Author
Matthias Swiderski

Matthias Swiderski, LL.M.

Associate

Read More
Author
Matthias Swiderski

Matthias Swiderski, LL.M.

Associate

Read More

2 September 2019

Disputed Dispute Resolution

In contrast to dispute settlement provision in intra-EU BITs (Achmea), the dispute resolution mechanism of the CETA treaty does not contravene EU law

As Tribunals established under the CETA dispute settlement mechanism do not interpret EU law, the CJEU rejects concerns regarding the mechanism’s union law conformity. The CJEU’s opinion is especially relevant for Canadian investors and indicates the general position of the CJEU towards investment treaty arbitration post Achmea.

Following the controversial Achmea decision, the CJEU dispels any concerns regarding the conformity of the CETA dispute resolution mechanism with EU law.

CETA contains a dispute settlement mechanism for investment disputes. The relevant provisions include the establishment of an appellate body and recommend the application of the ICSID or UNCITRAL arbitration rules.

Legitimate doubts

The Kingdom of Belgium requested an opinion of the CJEU due to doubts regarding the union law conformity of this dispute resolution mechanism. Belgium argued that CETA vested the tribunals with the ability to decide on the interpretation of union law without access to the preliminary ruling procedure according to Article 267 TFEU. Before, in its controversial decision in the Achmea case, the CJEU had deemed the dispute resolution mechanisms of intra-EU BITs to be contrary to European law, claiming a threat to its autonomy and uniform application.

A subtle difference

However, the CJEU spotted a decisive difference of the CETA dispute resolution bodies compared to the one in the Achmea case. According to the CJEU, CETA tribunals are not able to interpret EU law at all. Since the treaty contained an article that leaves the final decision about the correct respondent of a Canadian investor’s claim to the CJEU itself, the CETA courts had no jurisdiction regarding the question of the distribution of responsibilities between the EU and its member states. Furthermore, a bilateral investment treaty between member states, as was decided upon in the Achmea case, involved the principle of trust between the EU members. CETA tribunals, however, only decided upon the interpretation of CETA itself, according to the principles of public international law. Domestic and Union law would be taken into account as a matter of fact, whereby the Tribunals would, in that regard, be obliged to follow the prevailing interpretation given to that domestic law by the relevant courts or authorities.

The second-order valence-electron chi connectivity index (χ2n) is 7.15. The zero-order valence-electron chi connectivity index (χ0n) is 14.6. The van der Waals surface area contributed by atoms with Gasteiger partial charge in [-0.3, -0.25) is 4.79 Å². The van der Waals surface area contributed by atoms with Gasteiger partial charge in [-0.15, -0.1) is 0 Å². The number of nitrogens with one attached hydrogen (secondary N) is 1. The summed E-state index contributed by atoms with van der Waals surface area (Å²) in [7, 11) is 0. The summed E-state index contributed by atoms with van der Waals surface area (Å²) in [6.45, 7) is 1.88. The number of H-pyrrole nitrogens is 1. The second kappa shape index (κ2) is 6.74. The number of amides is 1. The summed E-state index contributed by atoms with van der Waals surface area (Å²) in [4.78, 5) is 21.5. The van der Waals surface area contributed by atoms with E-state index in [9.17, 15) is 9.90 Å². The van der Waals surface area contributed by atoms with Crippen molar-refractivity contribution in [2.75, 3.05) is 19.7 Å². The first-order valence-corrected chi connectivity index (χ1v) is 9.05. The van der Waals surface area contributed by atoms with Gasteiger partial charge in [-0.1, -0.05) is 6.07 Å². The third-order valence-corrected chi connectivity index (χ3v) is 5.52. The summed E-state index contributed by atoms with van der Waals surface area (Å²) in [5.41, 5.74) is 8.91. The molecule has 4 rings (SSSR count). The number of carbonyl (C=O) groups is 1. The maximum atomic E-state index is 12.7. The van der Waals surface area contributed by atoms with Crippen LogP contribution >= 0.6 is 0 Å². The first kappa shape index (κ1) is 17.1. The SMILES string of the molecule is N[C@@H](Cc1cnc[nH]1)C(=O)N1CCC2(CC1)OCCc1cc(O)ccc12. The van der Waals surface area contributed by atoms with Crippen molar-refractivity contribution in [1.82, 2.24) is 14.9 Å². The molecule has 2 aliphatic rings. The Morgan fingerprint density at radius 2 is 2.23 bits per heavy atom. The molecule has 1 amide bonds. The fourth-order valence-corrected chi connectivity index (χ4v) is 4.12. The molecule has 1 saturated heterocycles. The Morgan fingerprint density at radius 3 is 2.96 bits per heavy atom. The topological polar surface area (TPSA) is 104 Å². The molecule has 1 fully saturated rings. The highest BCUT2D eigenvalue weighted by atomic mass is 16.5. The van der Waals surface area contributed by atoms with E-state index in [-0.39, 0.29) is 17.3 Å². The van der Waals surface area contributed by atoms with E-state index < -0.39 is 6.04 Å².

No universal “Achmea-defence”

The opinion of the CJEU has been criticised as being too imprecise and offering only vague guidance to distinguish the situations of CETA and intra-EU BITs.

However, the opinion indicates that the CJEU does not oppose investment treaty arbitration in general as expected by some commentators following Achmea. Respondents in the EU will thus not be able to simply rely on the Achmea decision in order to object the arbitrability in every investment-arbitration case in the Union.

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